Finally, we know if the banking trade associations would partner with us on creating meaningful regulatory relief for the entire financial services industry, rather than attacking us in frivolous letters, we could truly advance access for financial services to all Americans.

Dan Berger is the president & CEO of the National Association of Federally-Insured Credit Unions. This column, co-written with Credit Union National Association President and CEO Jim Nussle, was adapted from a letter sent to U.S. Senator Orrin Hatch, Chairman of the Committee on Finance.  The organizations represent the nation's 5,500 credit unions and their 111 million-plus members.

End the exemption

Many want to make this a bank versus credit union debate. Not so fast. It is not. The banking profession has no quarrels with the credit union industry. This debate is all about one question: Why should a family of four pay more in state and federal taxes than a $90 billion financial institution like Navy Federal Credit Union?

Navy Federal has more than 14,000 employees worldwide, with a college campus style headquarters in Virginia and another massive office in Pensacola. It sponsors the NFL Draft television coverage for millions of dollars. As a military veteran, I do appreciate their mission statement, but they hire actors to play soldiers in their television commercials. Navy Federal Credit Union does not help pay for the needs of our nation such as the war on terror, the needs of our military, our children, our veterans or our seniors.

Alex Sanchez

Why should a family of four pay more in state and federal taxes than a $90 billion dollar credit union? Ridiculous, isn’t it? Yes!

Our national debt is now approaching $21 trillion. Our national debt stood at $5 trillion in 2000. (President Bush added $5 trillion in two terms, and President Obama added $10 trillion during his tenure.) Totally unacceptable! Our nation needs revenue and if credit unions, like other responsible companies, paid their fair share of taxes, the impact would be $32 billion. That is significant.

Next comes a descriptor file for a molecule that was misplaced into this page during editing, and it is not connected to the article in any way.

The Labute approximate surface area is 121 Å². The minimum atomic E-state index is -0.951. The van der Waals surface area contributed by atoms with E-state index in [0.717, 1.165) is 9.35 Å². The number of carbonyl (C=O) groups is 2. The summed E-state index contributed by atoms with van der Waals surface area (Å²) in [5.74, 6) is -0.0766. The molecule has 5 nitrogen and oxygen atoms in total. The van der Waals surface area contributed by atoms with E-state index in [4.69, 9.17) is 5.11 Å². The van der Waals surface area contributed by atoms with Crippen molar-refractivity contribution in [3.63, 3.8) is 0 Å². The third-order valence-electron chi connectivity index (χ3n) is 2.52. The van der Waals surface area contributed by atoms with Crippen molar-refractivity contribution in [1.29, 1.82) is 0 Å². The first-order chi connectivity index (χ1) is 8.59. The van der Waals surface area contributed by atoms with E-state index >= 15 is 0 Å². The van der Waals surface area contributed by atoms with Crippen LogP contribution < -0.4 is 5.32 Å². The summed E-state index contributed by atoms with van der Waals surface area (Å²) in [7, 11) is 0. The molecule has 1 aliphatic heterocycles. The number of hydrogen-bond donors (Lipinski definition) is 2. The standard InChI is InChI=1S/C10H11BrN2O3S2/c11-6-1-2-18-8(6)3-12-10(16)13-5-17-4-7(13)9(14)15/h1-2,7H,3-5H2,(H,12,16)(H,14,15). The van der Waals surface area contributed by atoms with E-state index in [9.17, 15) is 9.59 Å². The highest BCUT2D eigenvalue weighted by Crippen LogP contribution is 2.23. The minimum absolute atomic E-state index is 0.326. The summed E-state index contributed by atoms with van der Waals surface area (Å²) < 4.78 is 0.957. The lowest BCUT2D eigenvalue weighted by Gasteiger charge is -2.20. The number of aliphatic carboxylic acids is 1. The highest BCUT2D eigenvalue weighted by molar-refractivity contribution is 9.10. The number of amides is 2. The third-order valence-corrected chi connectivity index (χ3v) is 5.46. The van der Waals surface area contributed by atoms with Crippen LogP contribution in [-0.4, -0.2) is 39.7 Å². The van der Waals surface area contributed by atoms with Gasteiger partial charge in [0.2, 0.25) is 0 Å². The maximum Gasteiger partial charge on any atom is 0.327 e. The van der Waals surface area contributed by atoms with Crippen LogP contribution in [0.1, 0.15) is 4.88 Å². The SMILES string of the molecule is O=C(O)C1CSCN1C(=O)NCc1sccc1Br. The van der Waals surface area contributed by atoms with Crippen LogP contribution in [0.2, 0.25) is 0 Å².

A small business of 20 employees—the heart and soul of our nation’s economy—should not be paying more in state and federal corporate income taxes than Tampa-based Suncoast, an $8 billion credit union.

'This debate is not about banks versus credit unions, but about ending corporate welfare for the credit union industry.' Alex Sanchez

Super-sized credit unions, such as Mid-Florida (a $3 billion financial institution), are sponsoring naming rights to amphitheaters and sports arenas while Florida families are working to balance their household budgets and make disciplined financial decisions.  It just doesn’t make sense.  These largest of credit unions often use their tax savings for commercial sponsorships and high executive salaries. 

Golden One Credit Union in California paid $150 million to obtain the naming rights to the Sacramento Kings’ billion-dollar NBA arena. Is that what non-for-profits were intended to do? Sponsor the NFL draft and have stadium-naming rights? No!

This tax loophole is outdated and needs to be eliminated; each day, the idea receives more support. Recently, in the Credit Union Journal, the CEO of a small credit union wrote that the “large” credit unions should pay taxes. In fact, any credit union, no matter the size, that wants to offer bank-like services and build multi-million branches should pay taxes.

So, this debate is not about banks versus credit unions, but about ending corporate welfare for the credit union industry. It is about bringing fairness to our nation’s tax code so that a family of four struggling to pay their taxes is not paying more in taxes than a credit union that can afford to purchase stadium-naming rights, pay CEOs high salaries and build multi-million dollar branches. Credit unions say they contribute monies in sponsoring community groups. Banks do that too…and also pay taxes to support the needs of our nation.

Alex Sanchez is president and CEO of the Florida Bankers Association which has a membership base of small, regional and large financial institutions that together employ tens of thousands of Floridians, safeguard more than $500 billion in deposits and extend more than $135 billion in loans.